Mackerel Scad

Mackerel Scad, Decapterus macarellus

The Mackerel Scad, Decapterus macarellus, whose common Spanish name is macarela caballa, is a member of the Jack or Carangidae Family, known collectively as jureles and pámpanos in Mexico. There are twelve global members of the.genus Decapteurs, five of which are found in Mexican waters, two in the Atlantic, two in the Pacific, and one in both oceans.

The Mackerel Scads have “mackerel-like” elongated slender cylindrical bodies with a depth that is 16 to 20% of standard length. The top and rear ends of their upper jaw are straight and the lower corner is angular. They are bluish-green dorsally and silvery ventrally. They have a small black blotch on the upper edge margin of their gill cover. The anal fin base is relatively short and their second dorsal fin base is long; and, the pectoral fin is slightly longer than half their head length. They have 34 to 41 gill rakers and 28 to 33 scutes. Their lateral line has a long low arch anteriorly. Keys to identification are the 110 to 138  scales and scutes on the straight portion of their lateral line and the scales on top of their head that extend forward to the anterior margin of the pupil.

The Mackerel Scad are a pelagic species found mainly in oceanic waters at depths up to 1,310 feet. They reach a maximum length of 46 cm (18 inches). They are a poorly studied species and very little is known about their behavior patterns.

In Mexican waters the Mackerel Scads have a limited range being found only in the southern fourth of the Sea of Cortez.

The Mackerel Scad can be easily confused with the Amberstripe Scad, Decapterus muroadsi (scales on head but less than 20 scales on straight portion of lateral line), the Shortfin Scad, Decapterus macrosoma (no scales on head), and the Jack Mackerel, Trachurus symmetricus (numerous strong scutes; arched lateral line). Note: There are three Scads of the Decapterus genus residing in Mexican waters of the tropical Eastern Pacific that are exceedingly difficult to separate: the Amberstripe Scad, Decapterus muroadsi, the Mackerel Scad, Decapterus macarellus, and the Shortfin Scad, Decapterus macrosoma. They can only be identified conclusively via microscopic examination to determine the shape of their jaw bone and the scale count within the flat section of their lateral line.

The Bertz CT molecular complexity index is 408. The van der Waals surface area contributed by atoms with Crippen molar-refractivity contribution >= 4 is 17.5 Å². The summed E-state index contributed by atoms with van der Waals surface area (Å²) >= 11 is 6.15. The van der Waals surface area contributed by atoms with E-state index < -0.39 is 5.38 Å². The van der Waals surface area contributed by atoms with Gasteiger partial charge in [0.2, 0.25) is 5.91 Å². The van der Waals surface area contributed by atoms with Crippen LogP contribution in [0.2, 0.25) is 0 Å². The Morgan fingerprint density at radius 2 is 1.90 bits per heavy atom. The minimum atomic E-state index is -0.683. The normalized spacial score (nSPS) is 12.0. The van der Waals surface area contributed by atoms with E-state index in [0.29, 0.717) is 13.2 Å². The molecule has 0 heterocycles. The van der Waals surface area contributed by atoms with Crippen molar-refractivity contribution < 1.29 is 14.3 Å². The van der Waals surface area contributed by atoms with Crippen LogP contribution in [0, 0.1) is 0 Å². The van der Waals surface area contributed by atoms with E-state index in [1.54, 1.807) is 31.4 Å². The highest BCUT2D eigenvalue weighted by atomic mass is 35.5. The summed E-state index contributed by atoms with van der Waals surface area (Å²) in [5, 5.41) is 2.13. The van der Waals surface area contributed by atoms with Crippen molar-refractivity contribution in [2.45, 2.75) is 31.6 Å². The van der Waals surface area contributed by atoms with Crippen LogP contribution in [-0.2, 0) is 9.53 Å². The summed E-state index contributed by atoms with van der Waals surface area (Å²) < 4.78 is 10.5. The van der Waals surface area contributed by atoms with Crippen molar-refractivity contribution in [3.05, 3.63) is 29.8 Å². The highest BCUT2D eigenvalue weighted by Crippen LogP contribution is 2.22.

The Mackerel Scads show up in the San José River basin in the greater Los Cabos area during the cold water periods between December and February when they can be caught in abundance on Sabiki type rigs out of 300-foot water. They survive bait tanks well and are utilized as live fly-lined or troll bait to target the larger big game fish such as dorado, marlin, and tuna. They are harvested in some parts of the world in large quantities and sold commercially for human consumption, however, if retained past the daily outings in the Los Cabos area, they are frozen and used later as dead fly-lined or trolled bait.

Mackerel Scad (3)Mackerel Scad (1)

Mackerel Scad, Decapterus macarellus. Fish caught from coastal waters off Point Palmilla, Baja California Sur, November 2015. Length: 32 cm (13 inches). Fish identification courtesy of H.J. Walker, Jr., Scripps Institution of Oceanography, La Jolla, CA.